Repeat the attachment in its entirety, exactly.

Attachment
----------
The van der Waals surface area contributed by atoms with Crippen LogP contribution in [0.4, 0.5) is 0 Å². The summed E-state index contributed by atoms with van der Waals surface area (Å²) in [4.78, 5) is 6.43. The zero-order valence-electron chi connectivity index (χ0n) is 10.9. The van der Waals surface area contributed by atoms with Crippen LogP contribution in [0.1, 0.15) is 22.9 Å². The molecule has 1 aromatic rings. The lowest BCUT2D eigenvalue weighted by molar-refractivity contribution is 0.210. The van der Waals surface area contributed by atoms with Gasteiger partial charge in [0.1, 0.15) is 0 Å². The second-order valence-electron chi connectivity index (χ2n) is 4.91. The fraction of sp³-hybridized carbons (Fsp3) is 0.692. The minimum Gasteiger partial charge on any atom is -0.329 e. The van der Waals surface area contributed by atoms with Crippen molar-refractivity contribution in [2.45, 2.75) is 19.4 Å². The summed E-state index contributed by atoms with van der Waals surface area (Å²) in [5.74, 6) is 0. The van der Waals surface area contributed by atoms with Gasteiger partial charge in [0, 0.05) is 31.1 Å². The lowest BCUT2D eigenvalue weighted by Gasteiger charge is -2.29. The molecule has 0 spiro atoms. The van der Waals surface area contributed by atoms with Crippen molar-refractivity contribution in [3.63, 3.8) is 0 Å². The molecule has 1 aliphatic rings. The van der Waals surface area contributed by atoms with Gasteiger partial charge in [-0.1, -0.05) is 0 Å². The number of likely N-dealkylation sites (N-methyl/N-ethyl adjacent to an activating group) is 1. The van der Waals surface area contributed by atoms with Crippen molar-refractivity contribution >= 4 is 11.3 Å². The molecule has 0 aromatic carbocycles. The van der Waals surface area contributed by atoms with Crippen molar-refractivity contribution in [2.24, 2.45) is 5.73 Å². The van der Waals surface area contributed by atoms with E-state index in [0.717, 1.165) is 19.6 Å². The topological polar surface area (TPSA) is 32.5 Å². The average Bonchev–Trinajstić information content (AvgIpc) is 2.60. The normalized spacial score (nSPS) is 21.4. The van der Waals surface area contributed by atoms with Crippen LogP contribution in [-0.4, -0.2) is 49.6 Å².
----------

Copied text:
The van der Waals surface area contributed by atoms with Crippen LogP contribution in [0.4, 0.5) is 0 Å². The summed E-state index contributed by atoms with van der Waals surface area (Å²) in [4.78, 5) is 6.43. The zero-order valence-electron chi connectivity index (χ0n) is 10.9. The van der Waals surface area contributed by atoms with Crippen LogP contribution in [0.1, 0.15) is 22.9 Å². The molecule has 1 aromatic rings. The lowest BCUT2D eigenvalue weighted by molar-refractivity contribution is 0.210. The van der Waals surface area contributed by atoms with Gasteiger partial charge in [0.1, 0.15) is 0 Å². The second-order valence-electron chi connectivity index (χ2n) is 4.91. The fraction of sp³-hybridized carbons (Fsp3) is 0.692. The minimum Gasteiger partial charge on any atom is -0.329 e. The van der Waals surface area contributed by atoms with Crippen molar-refractivity contribution in [2.45, 2.75) is 19.4 Å². The summed E-state index contributed by atoms with van der Waals surface area (Å²) in [5.74, 6) is 0. The van der Waals surface area contributed by atoms with Gasteiger partial charge in [0, 0.05) is 31.1 Å². The lowest BCUT2D eigenvalue weighted by Gasteiger charge is -2.29. The molecule has 0 spiro atoms. The van der Waals surface area contributed by atoms with Crippen molar-refractivity contribution in [3.63, 3.8) is 0 Å². The molecule has 1 aliphatic rings. The van der Waals surface area contributed by atoms with Gasteiger partial charge in [-0.1, -0.05) is 0 Å². The number of likely N-dealkylation sites (N-methyl/N-ethyl adjacent to an activating group) is 1. The van der Waals surface area contributed by atoms with Crippen molar-refractivity contribution >= 4 is 11.3 Å². The molecule has 0 aromatic carbocycles. The van der Waals surface area contributed by atoms with Crippen molar-refractivity contribution in [2.24, 2.45) is 5.73 Å². The van der Waals surface area contributed by atoms with E-state index in [0.717, 1.165) is 19.6 Å². The topological polar surface area (TPSA) is 32.5 Å². The average Bonchev–Trinajstić information content (AvgIpc) is 2.60. The normalized spacial score (nSPS) is 21.4. The van der Waals surface area contributed by atoms with Crippen LogP contribution in [-0.4, -0.2) is 49.6 Å².